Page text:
Sustainable Juice Covenant member Riedel has joint forces with Indian food processor Foods & Inns (F&I) to help smallholder mango farmers produce more sustainably and to drive responsible mango sourcing in the region of Ratnagiri and Konkan India. The project addresses environmental issues such as climate impact, pesticide management and crop traceability as well as social aspects and will run over the course of two years.
In India, the mango is considered the “king of fruit”: It is native to the country, has a significant place in Indian literature and mythology and it is consumed in countless different ways. No surprise that India as the world’s largest producer accounts for more than 60% of the world’s mango cultivation. A very popular and high-level variety is the “Alphonso” mango which is grown mainly in Western India. This type of mango is at the centre of project Farm Gate 2.0.
Accelerate responsible mango sourcing in the region
The project’s objective is to help 100+ smallholder Alphonso mango farmers in the region of Ratnagiri in Konkan India to achieve FSA Silver verification and to accelerate responsible mango sourcing in the region at large scale. This ambition is part of the commitment of the Sustainable Juice Covenant (SJC) to achieve 100% sustainable juice by 2030. Riedel is one of the founding fathers of the SJC, has been a member of the SJC since 2017 and is spearheading the project, whereas local partner F&I is responsible for the implementation on the ground in India. Other partners are invited to join the initiative to further scale up the impact.
“It is important to help small holder farmers to cope with climate change, and to work in a sustainable way. This enables them to become more resilient, reach a higher output and quality with less input. Also, the social component and the price are important to create a sustainable change and future”, says Piet Haasen, Research & Development Manager at Riedel. In the video below, Piet explains how the project addresses environmental issues such as climate impact, pesticide management and crop traceability as well as social aspects and how the SJC and IDH have contributed to the project coming to life.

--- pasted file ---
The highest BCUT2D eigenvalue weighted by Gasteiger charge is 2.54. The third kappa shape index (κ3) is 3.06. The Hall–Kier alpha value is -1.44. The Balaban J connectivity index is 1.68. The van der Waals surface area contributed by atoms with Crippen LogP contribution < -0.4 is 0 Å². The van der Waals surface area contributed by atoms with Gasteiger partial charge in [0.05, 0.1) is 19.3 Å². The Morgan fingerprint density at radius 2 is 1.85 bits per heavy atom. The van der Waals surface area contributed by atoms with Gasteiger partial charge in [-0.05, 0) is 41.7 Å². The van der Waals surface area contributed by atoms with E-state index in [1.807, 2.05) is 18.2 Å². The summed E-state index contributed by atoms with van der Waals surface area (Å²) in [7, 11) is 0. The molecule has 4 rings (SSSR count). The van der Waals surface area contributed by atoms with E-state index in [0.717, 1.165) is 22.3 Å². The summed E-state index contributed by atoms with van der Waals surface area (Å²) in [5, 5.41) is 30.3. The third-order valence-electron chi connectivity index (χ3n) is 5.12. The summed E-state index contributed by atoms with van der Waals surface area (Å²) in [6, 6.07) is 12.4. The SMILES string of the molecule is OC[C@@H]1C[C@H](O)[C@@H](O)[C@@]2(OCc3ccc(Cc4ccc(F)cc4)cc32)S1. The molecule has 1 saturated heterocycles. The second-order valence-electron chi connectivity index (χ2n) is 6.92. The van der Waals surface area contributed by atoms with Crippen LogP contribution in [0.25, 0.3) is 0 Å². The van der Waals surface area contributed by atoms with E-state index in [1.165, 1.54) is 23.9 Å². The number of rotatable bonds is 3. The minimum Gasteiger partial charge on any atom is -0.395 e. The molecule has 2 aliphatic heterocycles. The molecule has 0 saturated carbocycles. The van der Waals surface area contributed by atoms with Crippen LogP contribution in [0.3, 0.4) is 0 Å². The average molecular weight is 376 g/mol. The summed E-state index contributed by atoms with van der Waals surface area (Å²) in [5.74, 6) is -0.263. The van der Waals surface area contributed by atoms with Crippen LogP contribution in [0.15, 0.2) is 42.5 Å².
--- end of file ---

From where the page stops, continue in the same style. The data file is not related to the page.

From climate impact to crop traceability
Although India’s sustainability agenda keeps growing, the country still faces considerable challenges when it comes to agriculture. Project Farm Gate 2.0 therefore addresses various environmental issues such as the climate impact of farming, soil and pesticide management and crop traceability as well as social aspects as addressing the living wage and including women in farming aligned with the UN SGD’s.
To promote sustainable farming practices, the F&I project team focuses on training programs for the farmers to improve their pesticide management and to maximize their farm yields. The farmers are also encouraged to join forces to optimise and build a sustainable value chain – this will help to achieve favourable pricing economics leading to better living incomes for farmers.
Environmental measures on farm include for example reducing the use of chemical pesticides through Integrated Pest Management (IPM) and improving soil nutrients through composting thereby increasing farm yields and farmer realisations. Driving a circular economy waste conversion program where peels and stones are upcycled (reused and recycled) to compost, pectin’s and briquettes. Other environmental measures focus on the reduction of carbon emissions at farm level, protecting biodiversity as well as the storage of rainwater on farms, i.e. through guttering.
The ultimate goal: to work with 400.000 direct farmers by 2025
Over the 2021 and 2022 harvest periods, F&I aims to secure about 4000-6000 metric tonnes of Alphonso mango from the smallholder farmers that are part of the project. The processed mango will be sold on to Riedel and other sustainable buyers. “We have been working on sustainable mango production for almost 10 years now. We have a built a horticulturist and agronomist team to work with local governments to set up our own collection centres and work directly with farmers. This helps us to manage pesticide usage better, traceability and consistency whilst ensuring the best possible yield for the farmer”, explains Ameya Dhupelia from F&I. “India’s farming landscape is highly fragmented bringing innate challenges; however we aim to organise and optimise sustainability and sourcing starting with the first 100 farmers now with the ultimate goal being to work with 400.000 direct farmers by 2025.”
Astrid Baeten, Program Manager IDH, Food Crops & Ingredients